By Dan Shapley
The Daily Green, June 2007
More than 10 years after being directed to do so by Congress, the Environmental Protection Agency will test 73 pesticides for their potential to damage the endocrine system and disrupt the normal functioning of hormones in the body, the agency announced this afternoon in a short conference call with reporters.
More than 2,000 chemicals are introduced to the American marketplace every year, and most are not screened for toxicity, according to watchdog groups. Even those that are, frequently, do not get tested for endocrine disrupting potential.
The EPA will test 73 pesticides that people most often come into contact with in homes and workplaces — including pesticides that have been found in trace amounts on foods, and in drinking water. The EPA chose the chemicals from among 690 that people may be exposed to in homes, at work, by eating food or drinking water.
The 73 chemicals that show the potential to disrupt the endocrine system during a battery of tests that will be developed this year, then subjected to peer review. Actual testing won’t take place until 2008, and any chemicals determined to have potential endocrine disrupting ability will be subjected to a second round of more intensive testing. The public can comment on the draft list of chemicals for 90 days, after which the EPA will consider the comments, make any changes it deems necessary, and then begin to develop the tests.
“Ultimately this program will determine whether these chemicals disrupt the endocrine system,” said Jim Gulliford, the EPA’s Assistant Administrator for the Office of Prevention, Pesticides and Toxic Substances. He said the data collected would be “comprehensive and scientifically sound.”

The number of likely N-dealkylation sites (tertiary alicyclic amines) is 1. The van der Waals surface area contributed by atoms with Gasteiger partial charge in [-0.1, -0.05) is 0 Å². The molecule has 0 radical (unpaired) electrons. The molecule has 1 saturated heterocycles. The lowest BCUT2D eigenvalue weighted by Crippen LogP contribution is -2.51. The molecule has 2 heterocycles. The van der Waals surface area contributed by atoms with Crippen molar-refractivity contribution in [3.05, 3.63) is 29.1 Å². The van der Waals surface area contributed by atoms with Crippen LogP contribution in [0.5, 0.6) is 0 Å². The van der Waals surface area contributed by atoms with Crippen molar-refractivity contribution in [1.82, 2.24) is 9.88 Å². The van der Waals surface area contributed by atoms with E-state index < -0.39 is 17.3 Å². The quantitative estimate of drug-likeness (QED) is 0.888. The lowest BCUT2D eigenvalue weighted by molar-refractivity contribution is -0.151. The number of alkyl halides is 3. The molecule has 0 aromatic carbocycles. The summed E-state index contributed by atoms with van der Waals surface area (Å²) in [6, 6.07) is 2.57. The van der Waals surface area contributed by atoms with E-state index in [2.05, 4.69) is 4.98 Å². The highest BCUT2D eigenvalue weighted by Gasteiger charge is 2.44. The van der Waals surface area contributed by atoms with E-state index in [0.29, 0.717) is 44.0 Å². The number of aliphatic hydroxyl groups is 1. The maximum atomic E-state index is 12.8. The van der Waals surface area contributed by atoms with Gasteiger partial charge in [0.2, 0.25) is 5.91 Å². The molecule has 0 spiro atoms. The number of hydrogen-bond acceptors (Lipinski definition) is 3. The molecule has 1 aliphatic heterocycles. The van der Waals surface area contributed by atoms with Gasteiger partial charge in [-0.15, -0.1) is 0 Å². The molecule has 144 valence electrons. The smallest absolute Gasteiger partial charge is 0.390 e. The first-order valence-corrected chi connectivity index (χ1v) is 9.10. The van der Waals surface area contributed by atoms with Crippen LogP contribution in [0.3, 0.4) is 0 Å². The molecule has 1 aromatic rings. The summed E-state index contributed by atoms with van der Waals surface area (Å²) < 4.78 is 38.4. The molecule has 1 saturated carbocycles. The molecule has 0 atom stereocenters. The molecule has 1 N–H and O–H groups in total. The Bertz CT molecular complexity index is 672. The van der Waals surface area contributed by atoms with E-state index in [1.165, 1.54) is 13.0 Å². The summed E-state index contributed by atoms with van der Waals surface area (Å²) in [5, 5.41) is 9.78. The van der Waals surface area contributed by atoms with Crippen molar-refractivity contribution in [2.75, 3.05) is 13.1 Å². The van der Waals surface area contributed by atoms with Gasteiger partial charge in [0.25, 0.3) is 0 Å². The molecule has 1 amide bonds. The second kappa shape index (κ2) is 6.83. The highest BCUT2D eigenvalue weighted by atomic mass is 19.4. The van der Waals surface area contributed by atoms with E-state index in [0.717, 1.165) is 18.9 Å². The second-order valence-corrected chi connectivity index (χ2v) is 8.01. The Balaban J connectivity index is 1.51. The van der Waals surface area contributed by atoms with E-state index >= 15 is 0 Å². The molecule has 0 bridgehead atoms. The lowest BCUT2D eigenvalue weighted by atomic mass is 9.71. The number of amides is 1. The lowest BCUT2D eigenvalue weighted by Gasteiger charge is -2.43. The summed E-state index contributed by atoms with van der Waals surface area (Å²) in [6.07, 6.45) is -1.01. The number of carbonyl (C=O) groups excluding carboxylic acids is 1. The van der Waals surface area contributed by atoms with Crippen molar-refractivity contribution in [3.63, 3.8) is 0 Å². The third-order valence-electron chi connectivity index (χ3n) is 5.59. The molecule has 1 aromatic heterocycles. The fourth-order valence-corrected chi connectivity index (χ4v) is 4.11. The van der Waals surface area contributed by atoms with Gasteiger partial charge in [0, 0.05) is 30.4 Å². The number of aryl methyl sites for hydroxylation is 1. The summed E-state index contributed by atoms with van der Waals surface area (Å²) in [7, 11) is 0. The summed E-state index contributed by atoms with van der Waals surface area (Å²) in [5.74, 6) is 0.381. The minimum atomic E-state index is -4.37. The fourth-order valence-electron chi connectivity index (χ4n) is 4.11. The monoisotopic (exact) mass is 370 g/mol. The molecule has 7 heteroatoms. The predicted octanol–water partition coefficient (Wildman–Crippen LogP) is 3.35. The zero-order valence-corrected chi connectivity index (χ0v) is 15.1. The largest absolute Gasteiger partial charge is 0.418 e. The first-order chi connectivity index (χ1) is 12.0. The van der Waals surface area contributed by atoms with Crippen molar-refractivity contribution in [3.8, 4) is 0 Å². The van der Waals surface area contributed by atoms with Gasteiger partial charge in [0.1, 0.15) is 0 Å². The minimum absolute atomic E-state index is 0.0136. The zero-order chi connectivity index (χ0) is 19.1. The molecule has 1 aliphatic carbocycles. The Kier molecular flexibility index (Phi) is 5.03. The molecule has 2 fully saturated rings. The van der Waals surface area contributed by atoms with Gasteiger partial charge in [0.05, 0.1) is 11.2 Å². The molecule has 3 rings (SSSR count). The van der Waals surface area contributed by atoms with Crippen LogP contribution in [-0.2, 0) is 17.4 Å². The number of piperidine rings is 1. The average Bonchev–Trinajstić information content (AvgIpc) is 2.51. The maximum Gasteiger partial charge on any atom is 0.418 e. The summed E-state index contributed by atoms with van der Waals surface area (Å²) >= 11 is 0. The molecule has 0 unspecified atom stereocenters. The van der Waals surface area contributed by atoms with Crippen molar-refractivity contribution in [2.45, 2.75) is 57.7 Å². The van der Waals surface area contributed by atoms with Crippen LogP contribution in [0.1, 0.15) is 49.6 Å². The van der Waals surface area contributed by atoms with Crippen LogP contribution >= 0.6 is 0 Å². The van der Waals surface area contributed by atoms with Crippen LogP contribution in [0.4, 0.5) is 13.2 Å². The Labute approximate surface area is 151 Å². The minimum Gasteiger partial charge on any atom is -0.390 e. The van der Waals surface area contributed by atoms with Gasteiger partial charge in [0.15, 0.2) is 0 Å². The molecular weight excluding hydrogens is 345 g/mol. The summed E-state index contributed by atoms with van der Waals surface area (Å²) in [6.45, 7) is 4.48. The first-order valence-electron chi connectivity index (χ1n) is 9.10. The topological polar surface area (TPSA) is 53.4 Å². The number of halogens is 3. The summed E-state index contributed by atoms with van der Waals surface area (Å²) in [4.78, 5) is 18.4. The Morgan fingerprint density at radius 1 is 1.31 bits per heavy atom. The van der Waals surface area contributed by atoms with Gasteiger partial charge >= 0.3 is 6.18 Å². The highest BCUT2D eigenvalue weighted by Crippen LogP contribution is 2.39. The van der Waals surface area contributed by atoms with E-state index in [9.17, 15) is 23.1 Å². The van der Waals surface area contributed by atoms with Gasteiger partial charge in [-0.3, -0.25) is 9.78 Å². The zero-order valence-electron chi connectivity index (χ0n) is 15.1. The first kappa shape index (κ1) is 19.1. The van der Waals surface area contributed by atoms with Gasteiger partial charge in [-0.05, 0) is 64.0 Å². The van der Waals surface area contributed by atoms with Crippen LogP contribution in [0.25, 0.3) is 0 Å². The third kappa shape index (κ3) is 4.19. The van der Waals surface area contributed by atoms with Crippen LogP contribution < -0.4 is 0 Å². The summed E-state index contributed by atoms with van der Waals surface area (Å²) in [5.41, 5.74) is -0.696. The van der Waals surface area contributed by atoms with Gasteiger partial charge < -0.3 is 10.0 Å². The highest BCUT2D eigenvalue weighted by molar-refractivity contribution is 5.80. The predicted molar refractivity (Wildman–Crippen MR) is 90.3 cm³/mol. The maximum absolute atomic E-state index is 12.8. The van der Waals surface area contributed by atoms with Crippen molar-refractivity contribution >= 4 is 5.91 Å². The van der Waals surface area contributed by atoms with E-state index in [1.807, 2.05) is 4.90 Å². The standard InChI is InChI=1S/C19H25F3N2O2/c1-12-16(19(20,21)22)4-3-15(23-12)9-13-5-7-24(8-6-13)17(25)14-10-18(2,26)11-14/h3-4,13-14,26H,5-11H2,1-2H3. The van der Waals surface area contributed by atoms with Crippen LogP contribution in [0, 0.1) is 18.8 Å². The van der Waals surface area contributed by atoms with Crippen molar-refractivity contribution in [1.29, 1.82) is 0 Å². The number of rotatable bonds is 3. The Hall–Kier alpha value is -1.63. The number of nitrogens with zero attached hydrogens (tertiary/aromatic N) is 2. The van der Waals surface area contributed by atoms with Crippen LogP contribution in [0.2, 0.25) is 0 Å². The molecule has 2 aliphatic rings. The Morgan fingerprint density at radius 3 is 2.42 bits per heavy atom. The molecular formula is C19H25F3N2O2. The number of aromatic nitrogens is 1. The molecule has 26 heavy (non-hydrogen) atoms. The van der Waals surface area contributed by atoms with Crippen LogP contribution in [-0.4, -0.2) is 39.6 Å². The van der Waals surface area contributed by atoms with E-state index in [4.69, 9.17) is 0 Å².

Critics said the EPA’s program has been delayed for no legitimate reason, that studies already show several chemicals meet criteria to be considered endocrine disruptors and that some of the testing protocols the EPA has proposed are flawed. The EPA was sued by the Natural Resources Defense Council in 1999 for missing early deadlines in the Congressionally mandated program. The list published today was first supposed to be issued in 1997, and after the court settlement with NRDC, was to be published in 2002, according to NRDC scientist Sarah Janssen.
“We already have enough infomation about many of these chemicals on the list to know they’re endocrine disruptors without putting them through a Tier I screening which is probably going to be delayed for probably two years,” Jenssen said.
The endocrine system is made up of hormones, the various glands that produce them, and the many bodily functions regulated by the chemical messengers. Chemicals that mimic, block or disrupt the normal function of hormones are known as endocrine disruptors.
Animal studies have demonstrated endocrine-disrupting effects of several once-common industrial chemicals and pesticides. Many other chemicals are suspected of having endocrine-disrupting potential. The effects on humans are, largely, unknown, but health and environmental advocates say it’s wise to limit exposure to many chemicals, particularly women of childbearing age, pregnant women and children under the age of 15.
The American Chemistry Council called the EPA’s announcement an “important milestone,” but cautioned that the agency still has to finalize its testing procedures.
“Additionally, we echo EPA’s statement that this is a candidate list of substances to screen for potential interaction with the endocrine system,” the industry group said in a prepared statement. “It is not a list of endocrine disruptors or potential endocrine disruptors and EPA has not determined the potential endocrine related risks of the substances.”
In all, there are thousands chemicals that must be screened as directed by the Food Quality Protection Act of 1996. In addition to 1,077 active ingredients, there are more than 5,000 inactive and inert ingredients in pesticides used in the United States.
“All pesticide chemicals must be tested, both active and inert ingredients,” said Clifford Gabriel, the EPA’s director of the Office of Science Coordination and Policy.